It's All Theology Anyway

April 19th, 2011
Photo © Ed Yourdon | Flickr | Used under Creative Commons license.

The conventional wisdom is that lay people are not interested in theology. Perhaps they don't think in those terms, but many of their issues are just that--theological. And if they are active in mission, then they have even more occasion to think about what they believe and why.

Not only that, but all churches have people who run the theological gamut in their beliefs. Just in my Sunday School class alone, we have folks who were raised or who are former members of the Catholic church, Lutheran church, Presbyterian church, Baptist church, no church, Korean Methodist church, United Methodist church, and another Baptist church. We even have an agnostic. In our church, the range is even broader. 

In fact, one of our best-loved Sunday School leaders is a Calvinist. She whole-heartily believes in double predestination and teaches from that perspective. While at first I was troubled that her theology was not Wesleyan, over the years, I have grown to appreciate her. Because while she talks like a Calvinist, she lives like a Wesleyan--extending God's grace to all.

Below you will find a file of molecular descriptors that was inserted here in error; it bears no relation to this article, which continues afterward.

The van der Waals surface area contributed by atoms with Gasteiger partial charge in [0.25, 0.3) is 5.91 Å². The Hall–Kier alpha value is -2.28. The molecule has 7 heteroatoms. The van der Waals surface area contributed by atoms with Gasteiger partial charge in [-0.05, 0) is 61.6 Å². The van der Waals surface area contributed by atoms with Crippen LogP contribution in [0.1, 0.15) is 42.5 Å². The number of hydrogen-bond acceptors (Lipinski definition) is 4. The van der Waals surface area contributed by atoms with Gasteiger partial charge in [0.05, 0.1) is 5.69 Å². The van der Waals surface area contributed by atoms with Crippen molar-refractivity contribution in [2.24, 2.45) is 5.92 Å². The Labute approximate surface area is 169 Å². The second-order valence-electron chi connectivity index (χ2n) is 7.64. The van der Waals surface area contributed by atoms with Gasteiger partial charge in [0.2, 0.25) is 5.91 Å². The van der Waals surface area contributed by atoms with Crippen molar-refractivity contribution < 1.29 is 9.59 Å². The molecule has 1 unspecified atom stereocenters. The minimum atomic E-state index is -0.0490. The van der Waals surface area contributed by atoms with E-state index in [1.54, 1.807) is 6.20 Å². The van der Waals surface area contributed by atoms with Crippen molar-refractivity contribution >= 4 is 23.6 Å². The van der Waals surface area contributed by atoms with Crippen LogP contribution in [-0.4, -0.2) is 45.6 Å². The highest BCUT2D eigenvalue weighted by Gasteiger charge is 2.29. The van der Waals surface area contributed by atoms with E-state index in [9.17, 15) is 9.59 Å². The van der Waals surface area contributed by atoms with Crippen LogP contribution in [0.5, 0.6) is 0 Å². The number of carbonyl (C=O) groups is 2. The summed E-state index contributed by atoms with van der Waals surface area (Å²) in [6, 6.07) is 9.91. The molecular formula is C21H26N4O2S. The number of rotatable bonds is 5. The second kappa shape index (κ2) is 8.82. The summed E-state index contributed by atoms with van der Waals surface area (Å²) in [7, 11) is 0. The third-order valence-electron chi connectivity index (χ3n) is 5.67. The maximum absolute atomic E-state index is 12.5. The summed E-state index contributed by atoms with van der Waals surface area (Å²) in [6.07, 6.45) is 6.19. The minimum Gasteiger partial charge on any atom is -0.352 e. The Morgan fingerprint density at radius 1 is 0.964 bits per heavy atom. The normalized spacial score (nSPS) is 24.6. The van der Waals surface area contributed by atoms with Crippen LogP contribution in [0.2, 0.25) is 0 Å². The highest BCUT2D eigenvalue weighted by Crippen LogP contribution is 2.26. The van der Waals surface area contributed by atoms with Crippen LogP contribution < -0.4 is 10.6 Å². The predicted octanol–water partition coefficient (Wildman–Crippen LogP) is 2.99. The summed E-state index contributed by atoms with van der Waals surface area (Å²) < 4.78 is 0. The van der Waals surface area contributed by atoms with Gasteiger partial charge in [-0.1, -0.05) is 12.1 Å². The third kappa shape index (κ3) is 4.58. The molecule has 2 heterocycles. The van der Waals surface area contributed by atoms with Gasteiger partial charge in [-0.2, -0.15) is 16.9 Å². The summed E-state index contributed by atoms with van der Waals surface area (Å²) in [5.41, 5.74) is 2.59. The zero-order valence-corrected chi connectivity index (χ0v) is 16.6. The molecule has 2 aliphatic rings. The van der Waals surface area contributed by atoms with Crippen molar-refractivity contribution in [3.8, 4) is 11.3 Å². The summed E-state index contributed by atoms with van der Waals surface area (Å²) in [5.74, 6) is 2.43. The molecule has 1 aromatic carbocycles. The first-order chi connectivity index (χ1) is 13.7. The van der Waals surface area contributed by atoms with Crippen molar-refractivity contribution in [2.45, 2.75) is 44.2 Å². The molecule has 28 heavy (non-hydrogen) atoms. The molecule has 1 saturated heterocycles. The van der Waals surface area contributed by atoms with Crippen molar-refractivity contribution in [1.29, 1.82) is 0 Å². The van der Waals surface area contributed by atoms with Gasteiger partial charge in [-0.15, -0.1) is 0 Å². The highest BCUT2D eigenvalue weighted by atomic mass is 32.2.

But her beliefs about predestination did come up in a coffee we had at our house last week. A friend who is visiting the church asked what we, as United Methodists, believe about that particular doctrine. When the discussion moved into the arena of grace, she suddenly said, "If predestination is true, then Jesus did not die for everyone." Bingo! She nailed it. Guess why she was visiting our church...because she was attracted to our church's mission and witness in the community.

I don't know about you, but in my experience, when people are actively engaged in mission and sacrifice their time, talents, and money, they want to be able to stand firm and know what they believe. It is not enough to simple feel good doing good for others; people want to know that what they do in God's name really matters to God. And if that is not theology, then nothing is.

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